[Spellyans] Suffix -yeth in KS

Clive Baker clive.baker at gmail.com
Mon Jun 10 14:32:14 IST 2013


Well Ewan...thanks for your lovely comments with regards to Lyver Lavarow
Dhe Les... it was of course intended to be light and humorous to encourage
students to use more Cornish. It is only of use to beginners and the vocab
and sentence construction is designed to be simple for that end. There are
often better ways for expressing yourself when your vocab has improved and
you have moved beyond the basic grammar used for instance by beginners who
are using or were using the language board 4 yr graded system.
The answer to your question re a grammar book is this.... I along with Agan
Tavas, have done a lot of work towards publishing a 1st year grammar
book...this has completely been scuppered by the SWF and the way everything
has been in limbo for the last 2 or 3 years. The grammar was using UC , the
favoured form of Agan Tavas. Of course the spelling system should in my
opinion have no influence on the grammar... as I am sure Nicholas will
agree... but others seem to have bent the grammar to suit themselves and
their system...and indeed seem to have invented a totally new language
based on direct translation from English grammar with no reference at all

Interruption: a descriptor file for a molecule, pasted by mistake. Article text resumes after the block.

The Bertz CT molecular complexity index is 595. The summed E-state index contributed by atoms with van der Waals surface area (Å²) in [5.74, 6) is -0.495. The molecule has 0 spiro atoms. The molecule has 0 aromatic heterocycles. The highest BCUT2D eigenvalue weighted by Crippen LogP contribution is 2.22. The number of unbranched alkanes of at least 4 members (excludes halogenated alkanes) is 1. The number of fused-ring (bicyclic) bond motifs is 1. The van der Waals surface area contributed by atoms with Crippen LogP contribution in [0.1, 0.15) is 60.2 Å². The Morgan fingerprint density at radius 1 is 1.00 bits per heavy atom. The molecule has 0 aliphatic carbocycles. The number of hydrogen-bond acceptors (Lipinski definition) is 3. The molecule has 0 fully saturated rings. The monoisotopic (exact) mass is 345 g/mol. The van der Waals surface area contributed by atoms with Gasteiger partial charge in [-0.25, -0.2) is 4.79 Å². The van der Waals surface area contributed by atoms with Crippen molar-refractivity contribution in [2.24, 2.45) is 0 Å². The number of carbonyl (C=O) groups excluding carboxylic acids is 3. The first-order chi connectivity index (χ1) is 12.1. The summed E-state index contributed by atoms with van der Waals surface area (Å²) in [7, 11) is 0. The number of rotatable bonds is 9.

to the beautiful poetic idiomatic language that Cornish is.
I am not sure I absolutely agree with the 'crap cornish is better than no
cornish at all'  promoters....sorry, but I have little hair left to pull out
Kemereugh wyth
Clive
On Jun 4, 2013 11:31 PM, "ewan wilson" <butlerdunnit at ntlworld.com> wrote:

> I find myself in major agreement with Craig's reasoning here.
> And I have to agree that the HW combo is a monstrosity.
> It's also fascinating to learn that many of the old KK guard- grammarians
> and poets etc., have faded from the scene. I wonder if the superior
> scholarship so manifest of the champions of the more trad 'schools' may at
> last be coming home to roost in underminining the old KK certainties and
> confidence and so disincentivising old activists?
> Wouldn't it be tragic if Cornish ultimately got lumbered with an
> orthography heavily influenced by a base few continued to find convincing
> enough even to themselves to promote?
> Can anyone tell me if Clive Baker has ever produced a 'full' grammar
> course? I always find if I get too rusty the best remedy is to dig out his
> highly entertaining and yet instructive Lyver Lavarow Dhe Les!!
> Who could match, for instance, his
> ' Asen da of-vy '= 'I make a good donkey' in his Ow mos Prena vocab?!
> or 'Dyllas ruber ha gwasonyeth' in the hobbies section..and
> ' Ha kens oll a wra myras dres an treth dywyskyth-na, hep dowt..'
>
> Now that's linguistic entertainment!
>
> Ewan.
>
>
>
> ----- Original Message ----- From: "Craig Weatherhill" <
> craig at agantavas.org>
> To: "Standard Cornish discussion list" <spellyans at kernowek.net>
> Sent: Tuesday, June 04, 2013 12:45 AM
> Subject: Re: [Spellyans] Suffix -yeth in KS
>
>
>  This does not fill me with confidence.  Jenefer needs to get a grip and
>> realise that there are more people involved in the language than the old KK
>> crew, many of whom have vanished.  For several years now, who has heard
>> anything from the likes of Keith Bailey, Pawl Dunbar, Wella Brown or Graham
>> Sandercock?  Even Bailey's not happy with KK and has contrived his own
>> orthography (which only even he himself actually uses).